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task one cold day, and her youngest child was also missing; the latter caused no anxiety to the Tory, it was the mother who must be found. Search being made, her hiding-place was detected by the voice of the child in seeming distress. It was ill and the mother was stealing her time to care for it. The privilege was not denied the woman, although Mr. Pendleton growled not a little at the “waste of time.” The child grew worse. Mrs. Pendleton and her daughters did all in their power to aid and relieve the sufferer. Doctor Ballard came, his benignant face gleaming with light and cheer, and brought sunshine to the heart of the troubled mother, although he was obliged to tell her that she must part with the child. [*11] Once it would have been much harder for the mother to meet this sorrow. She was granted extra comfort in the home. It would not do to allow the good doctor to see what privations she had endured. He was a determined opponent to King George, having served the town as a member of the Provincial Congress. Mr. Pendleton did not refuse to allow the mother and child the comfort of an extra fire on the hearth, and other things for which she was told she must pay him, even to the sacrifice of her gold necklace.
At length the child died, and was buried among strangers in the village burial yard. [*12]
When life seemed the darkest to Mrs. Melville relief came to her troubled heart. The way was opened for the poor to return to Boston. Col. Melville was alive. Into the arms of her faithful husband she rushed, and to their former home they joyfully returned, where, as never before, they appre-
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ciated all that could be enjoyed in a once-divided, but now reunited family.
“But one dead lamb was there.” [*13]
Notwithstanding all the sorrow experienced at the home of the Pendletons, Mrs. Melville often longed to go back. It was the vacant chair at her fireside that caused these yearnings. Her husband had received part payment for his services in the army in worthless paper currency, and they now were obliged to struggle together for the necessaries of life.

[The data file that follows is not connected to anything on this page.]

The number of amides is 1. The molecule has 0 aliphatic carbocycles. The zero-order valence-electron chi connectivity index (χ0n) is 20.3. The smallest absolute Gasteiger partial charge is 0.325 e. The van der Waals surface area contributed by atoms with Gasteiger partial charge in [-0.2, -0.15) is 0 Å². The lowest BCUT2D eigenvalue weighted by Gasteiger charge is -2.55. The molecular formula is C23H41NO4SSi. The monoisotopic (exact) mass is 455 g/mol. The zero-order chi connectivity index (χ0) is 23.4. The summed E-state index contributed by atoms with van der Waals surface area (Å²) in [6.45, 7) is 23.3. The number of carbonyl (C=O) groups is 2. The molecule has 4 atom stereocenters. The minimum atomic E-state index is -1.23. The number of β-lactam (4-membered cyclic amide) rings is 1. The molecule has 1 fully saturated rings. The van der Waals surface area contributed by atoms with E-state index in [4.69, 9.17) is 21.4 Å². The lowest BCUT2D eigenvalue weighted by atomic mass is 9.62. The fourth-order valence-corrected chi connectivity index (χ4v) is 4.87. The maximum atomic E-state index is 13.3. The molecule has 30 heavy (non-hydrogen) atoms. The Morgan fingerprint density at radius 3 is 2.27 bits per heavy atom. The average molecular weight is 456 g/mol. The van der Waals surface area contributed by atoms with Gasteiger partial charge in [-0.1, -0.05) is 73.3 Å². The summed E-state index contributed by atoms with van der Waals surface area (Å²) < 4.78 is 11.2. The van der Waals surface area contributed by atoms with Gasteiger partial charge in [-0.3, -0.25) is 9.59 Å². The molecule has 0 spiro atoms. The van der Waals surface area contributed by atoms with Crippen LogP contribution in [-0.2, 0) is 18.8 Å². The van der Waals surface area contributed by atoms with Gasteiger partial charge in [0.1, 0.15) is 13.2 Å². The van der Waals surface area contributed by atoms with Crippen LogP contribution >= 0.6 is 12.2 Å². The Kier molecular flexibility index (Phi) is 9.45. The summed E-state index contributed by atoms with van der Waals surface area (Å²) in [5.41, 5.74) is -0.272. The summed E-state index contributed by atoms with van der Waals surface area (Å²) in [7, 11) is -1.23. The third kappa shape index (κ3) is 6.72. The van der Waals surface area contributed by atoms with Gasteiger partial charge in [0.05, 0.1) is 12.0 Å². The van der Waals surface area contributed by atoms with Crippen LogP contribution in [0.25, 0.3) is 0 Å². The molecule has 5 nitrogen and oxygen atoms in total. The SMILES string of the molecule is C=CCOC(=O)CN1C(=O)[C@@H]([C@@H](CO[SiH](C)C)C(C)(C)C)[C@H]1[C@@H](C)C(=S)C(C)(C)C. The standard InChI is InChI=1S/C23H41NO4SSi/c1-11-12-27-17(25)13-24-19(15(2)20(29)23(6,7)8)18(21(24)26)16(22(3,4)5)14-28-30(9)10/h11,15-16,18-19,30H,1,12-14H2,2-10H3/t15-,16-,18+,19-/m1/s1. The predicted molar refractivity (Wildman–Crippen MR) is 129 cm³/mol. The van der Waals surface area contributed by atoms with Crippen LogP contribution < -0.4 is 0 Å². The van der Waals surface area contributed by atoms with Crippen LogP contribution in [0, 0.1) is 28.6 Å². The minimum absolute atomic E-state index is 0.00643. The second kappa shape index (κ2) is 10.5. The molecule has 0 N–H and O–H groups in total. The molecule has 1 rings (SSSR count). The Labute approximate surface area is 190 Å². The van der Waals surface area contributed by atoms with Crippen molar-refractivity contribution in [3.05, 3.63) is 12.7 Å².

At length came relief to the colony from “His Most Christian Majesty, our excellent ally.” The fleet of d’Estaing was loaded with King Louis’ silver crowns. [^6] This precious freight was stored in Hancock’s building, where was the office of the deputy paymaster-general of the Continental Army. Col. Melville, with the others, received, a share of these bright crowns, bearing the impress of Louis XV; [^7][^8] and the relief, so long delayed, was now at hand. Hezekiah Pendleton was the only man known by Mrs. Melville who could tell where the stranger’s grave was made in the burial yard, and to him was entrusted the duty of erecting a little stone at the lonely mound. He performed his duty. More than a century has passed, but the little moss-covered stone, half hidden in the midst of the grass and daisies, tells its story, and suggests to the thoughtful wanderer among the memorials of the past, an unwritten volume of sorrow and sacrifices, in part the price of our liberty.
To pay for this little memorial of a parent’s love, Mehitable Melville parted with her brightest crown;
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and it was added to the hidden store of the Pendleton home, there to remain till death broke the seal, and the mysterious room gave up its contents.
[ cemetery sketch ]
The little Grave among the Daisies.
“Every name we read in rugged and half-worn capitals recalls some page of romantic history, some career over which the archaeologist may linger with affectionate remembrance; wafts legendary stories from the dim twilight of the past, and recalls traditions which years may have buried amid the lumber of our recollections.” — Tennyson. [*14]
- A. E. Brown’s “The silver crown” 
in Glimpses of old New England life (pp 160-172)
- parishioner. ∨ parishoner.
- Willson ∨ Wilson
- Pendletons’ ∨ Pendleton’s
- Pendletons’, ∨ Pendleton’s,
- parishioner ∨ parishoner
- d’Estaing ∨ D’Estaing
- Melville, ∨ Mellville,
- Louis XV; ∨ Louis XV.;
- “Pro Patria”: [ Latin ]: For the Fatherland
- “Vox Populi”: [ Latin ]: Voice of the People
- “molested”: bothered
- “decided”: unambiguous
- “cousin”: kinsman
- “cousinship”: [ sarcastic ]: kinship
- “vendue”: public auction
- “accommodating”: [ sarcastic ]: convenient
- “Fitch’s tavern”: (what was then) Fitch Tavern
Now a private residence: 12 Great Road
- “another”: [ presumably ] Job Lane
- “benignant”: kindly
- “the village burial yard”: the Old Burying Ground: 7 Springs Road
- cf. Henry Wadsworth Longfellow’s “Resignation”
in his The seaside and the fireside (1850) pp 51-54
- cf. Hodgman’s History of the town of Westford (1883) p 80
NB: This quotation is evidently not from Tennyson but instead from a passage in Hodgman’s History that includes a quotation from Tennyson.